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Children who go to bed by eight o’clock every night have half the risk of becoming obese as a teenager, a US study has found.

First we were told, Children who are given antibiotics under two years old are at risk of ‘being obese by the age of four’.

Then we were told Harsh parenting may increase a child’s risk of developing obesity and may also impact their overall long term health.

Then ground-breaking research revealed grandparents are contributing to childhood obesity. Their tendency to give treats is having long-lasting affects on our children.

With the latest news saying RESEARCH explains why babies born by caesarean section are more likely to be obese as adults.

Today we hear researchers at Ohio State University in the US researched data from nearly 1000 children, with the bedtimes divided into three categories: 8pm or earlier, between 8pm and 9pm and after 9pm.

Researchers then examined the children’s height, weight and body mass index as teenagers, and found that only one in 10 of the children with the earlier bedtimes were obese teens, compared to 16 per cent of children with mid-range bedtimes. More than 20 per cent of the children who went to bed after 9pm were found to be obese.

“Pre-school aged children with early weekday bedtimes were half as likely as those with late bedtimes to become obese as adolescents,” the researchers wrote.

While it’s unclear how exactly children’s bedtimes affect body weight, other studies have found that a lack of sleep is linked to hormones that regulate appetite and metabolism.

Dr Anderson says “for parents this reinforces the importance of establishing a bedtime routine.

Putting a child to bed early doesn’t guarantee the child will fall immediately into a deep sleep, however establishing a consistent bedtime routine makes it more likely that children will get the amount of sleep they need to be at their best, she said.

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  • My kids both had regular bedtimes and neither of them are overweight. I think it’s important for their overall development to get enough sleep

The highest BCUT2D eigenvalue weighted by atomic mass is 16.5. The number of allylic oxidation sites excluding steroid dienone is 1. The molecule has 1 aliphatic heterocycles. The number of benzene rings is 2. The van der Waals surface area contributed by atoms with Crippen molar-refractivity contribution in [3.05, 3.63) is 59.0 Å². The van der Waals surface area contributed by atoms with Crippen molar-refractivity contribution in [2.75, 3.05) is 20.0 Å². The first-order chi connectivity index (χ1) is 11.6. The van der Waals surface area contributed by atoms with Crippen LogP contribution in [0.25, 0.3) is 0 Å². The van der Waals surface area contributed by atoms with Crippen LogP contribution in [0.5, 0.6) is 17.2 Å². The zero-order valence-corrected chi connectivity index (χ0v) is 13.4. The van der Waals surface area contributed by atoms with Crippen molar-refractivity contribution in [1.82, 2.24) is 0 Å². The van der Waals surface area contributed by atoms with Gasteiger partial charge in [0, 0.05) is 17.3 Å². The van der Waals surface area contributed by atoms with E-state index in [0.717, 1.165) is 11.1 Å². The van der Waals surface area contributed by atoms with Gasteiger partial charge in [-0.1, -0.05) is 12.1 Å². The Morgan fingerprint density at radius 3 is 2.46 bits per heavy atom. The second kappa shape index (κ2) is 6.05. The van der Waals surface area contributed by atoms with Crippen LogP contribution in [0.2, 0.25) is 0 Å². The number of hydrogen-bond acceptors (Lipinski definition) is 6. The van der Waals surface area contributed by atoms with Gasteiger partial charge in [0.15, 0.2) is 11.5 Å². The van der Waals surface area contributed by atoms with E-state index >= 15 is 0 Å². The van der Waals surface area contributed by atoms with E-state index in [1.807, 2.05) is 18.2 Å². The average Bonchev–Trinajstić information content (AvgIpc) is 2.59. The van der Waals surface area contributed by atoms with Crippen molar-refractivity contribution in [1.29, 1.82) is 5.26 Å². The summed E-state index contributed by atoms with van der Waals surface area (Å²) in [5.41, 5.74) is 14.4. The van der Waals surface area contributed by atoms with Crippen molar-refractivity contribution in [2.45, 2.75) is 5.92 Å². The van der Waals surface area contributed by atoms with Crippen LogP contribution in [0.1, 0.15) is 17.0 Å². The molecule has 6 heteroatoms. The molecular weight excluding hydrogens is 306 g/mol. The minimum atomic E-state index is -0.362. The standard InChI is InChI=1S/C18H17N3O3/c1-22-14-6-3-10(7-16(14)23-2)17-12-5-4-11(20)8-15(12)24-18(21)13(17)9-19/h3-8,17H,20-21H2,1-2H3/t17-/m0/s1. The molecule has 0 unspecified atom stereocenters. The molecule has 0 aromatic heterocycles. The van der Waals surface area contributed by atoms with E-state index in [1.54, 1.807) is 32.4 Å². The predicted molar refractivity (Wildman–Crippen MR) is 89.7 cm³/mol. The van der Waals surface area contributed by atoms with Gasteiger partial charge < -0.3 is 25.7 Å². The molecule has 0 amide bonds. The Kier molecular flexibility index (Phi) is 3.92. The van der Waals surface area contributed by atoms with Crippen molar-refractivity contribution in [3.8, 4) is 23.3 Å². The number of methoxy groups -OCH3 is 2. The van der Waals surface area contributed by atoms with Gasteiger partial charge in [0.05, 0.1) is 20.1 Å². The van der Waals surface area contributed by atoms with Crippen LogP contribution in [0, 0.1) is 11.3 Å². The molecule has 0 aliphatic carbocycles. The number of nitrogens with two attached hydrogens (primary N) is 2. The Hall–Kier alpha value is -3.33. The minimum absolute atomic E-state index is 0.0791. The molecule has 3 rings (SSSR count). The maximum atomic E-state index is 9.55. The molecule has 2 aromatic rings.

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  • Apparently your body burns fat etc. easily while you are asleep.
    You don’t look for food to eat when you’re asleep. Teens tend to stay up later to do school assignments. I know I did. I wasn’t allowed to watch TV during the week at all. It was off!!! We also tend to forget to drink enough water, even more so when we go to bed later.

    Reply

  • I think too little sleeping hours can be linked with obesity indeed.

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  • It’s amazing how having sufficient sleep helps with the outcomes of your life.

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  • Thank you for your detailed explanation Deb.

    Reply

  • What this article is explaining is the global research that shows lack of sleep hours affects hormone production (Leptin) that gives the feeling of fullness (satiety). It is produced when sleeping. Low levels of Leptin keeps you feeling hungry. Night shift workers tend to be overweight/obese…see the connection? Poor sleep & reduced sleep in constant sleep debt and increased hunger. Sleep hours are crucial to total well being. Need more advice? Contact me, Deb Herdman. 3R’s to sleep success for baby and toddler. deb@nighnigh.com.au

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  • Really? Sounds like everything can cause childhood obesity

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  • I’m sure this study can easily be challenged.

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  • I agree, I’m a bit confused with this article. Feeding your children the right foods and exercise to me is the most important things!

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  • I struggle to see how going to bed late/early will make you skinny or obese. Isnt weight issues about how many calories you eat versus what you expend???

    Reply

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